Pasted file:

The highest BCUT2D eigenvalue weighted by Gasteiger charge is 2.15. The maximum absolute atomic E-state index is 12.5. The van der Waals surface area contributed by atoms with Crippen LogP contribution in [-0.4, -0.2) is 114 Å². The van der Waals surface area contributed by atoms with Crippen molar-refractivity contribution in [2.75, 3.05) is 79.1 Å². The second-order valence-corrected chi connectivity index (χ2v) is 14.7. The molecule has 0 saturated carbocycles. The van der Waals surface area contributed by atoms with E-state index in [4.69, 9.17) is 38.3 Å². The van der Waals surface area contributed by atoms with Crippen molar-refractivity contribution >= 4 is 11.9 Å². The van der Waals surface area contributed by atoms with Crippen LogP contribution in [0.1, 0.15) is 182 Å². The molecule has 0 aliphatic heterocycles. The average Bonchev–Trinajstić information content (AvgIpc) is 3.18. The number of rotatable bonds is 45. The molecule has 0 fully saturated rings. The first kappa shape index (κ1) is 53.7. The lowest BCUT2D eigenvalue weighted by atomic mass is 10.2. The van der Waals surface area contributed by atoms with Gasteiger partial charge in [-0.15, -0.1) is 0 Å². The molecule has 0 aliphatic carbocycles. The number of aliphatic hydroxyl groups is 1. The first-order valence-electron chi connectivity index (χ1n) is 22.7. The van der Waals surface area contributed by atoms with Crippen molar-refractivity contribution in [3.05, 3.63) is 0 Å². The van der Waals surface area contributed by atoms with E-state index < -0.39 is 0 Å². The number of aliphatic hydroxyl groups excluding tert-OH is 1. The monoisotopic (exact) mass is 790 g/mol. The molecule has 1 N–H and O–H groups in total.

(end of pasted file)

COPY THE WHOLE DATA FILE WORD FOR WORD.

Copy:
The highest BCUT2D eigenvalue weighted by Gasteiger charge is 2.15. The maximum absolute atomic E-state index is 12.5. The van der Waals surface area contributed by atoms with Crippen LogP contribution in [-0.4, -0.2) is 114 Å². The van der Waals surface area contributed by atoms with Crippen molar-refractivity contribution in [2.75, 3.05) is 79.1 Å². The second-order valence-corrected chi connectivity index (χ2v) is 14.7. The molecule has 0 saturated carbocycles. The van der Waals surface area contributed by atoms with E-state index in [4.69, 9.17) is 38.3 Å². The van der Waals surface area contributed by atoms with Crippen molar-refractivity contribution >= 4 is 11.9 Å². The van der Waals surface area contributed by atoms with Crippen LogP contribution in [0.1, 0.15) is 182 Å². The molecule has 0 aliphatic heterocycles. The average Bonchev–Trinajstić information content (AvgIpc) is 3.18. The number of rotatable bonds is 45. The molecule has 0 fully saturated rings. The first kappa shape index (κ1) is 53.7. The lowest BCUT2D eigenvalue weighted by atomic mass is 10.2. The van der Waals surface area contributed by atoms with Gasteiger partial charge in [-0.15, -0.1) is 0 Å². The molecule has 0 aliphatic carbocycles. The number of aliphatic hydroxyl groups is 1. The first-order valence-electron chi connectivity index (χ1n) is 22.7. The van der Waals surface area contributed by atoms with Crippen molar-refractivity contribution in [3.05, 3.63) is 0 Å². The van der Waals surface area contributed by atoms with E-state index < -0.39 is 0 Å². The number of aliphatic hydroxyl groups excluding tert-OH is 1. The monoisotopic (exact) mass is 790 g/mol. The molecule has 1 N–H and O–H groups in total.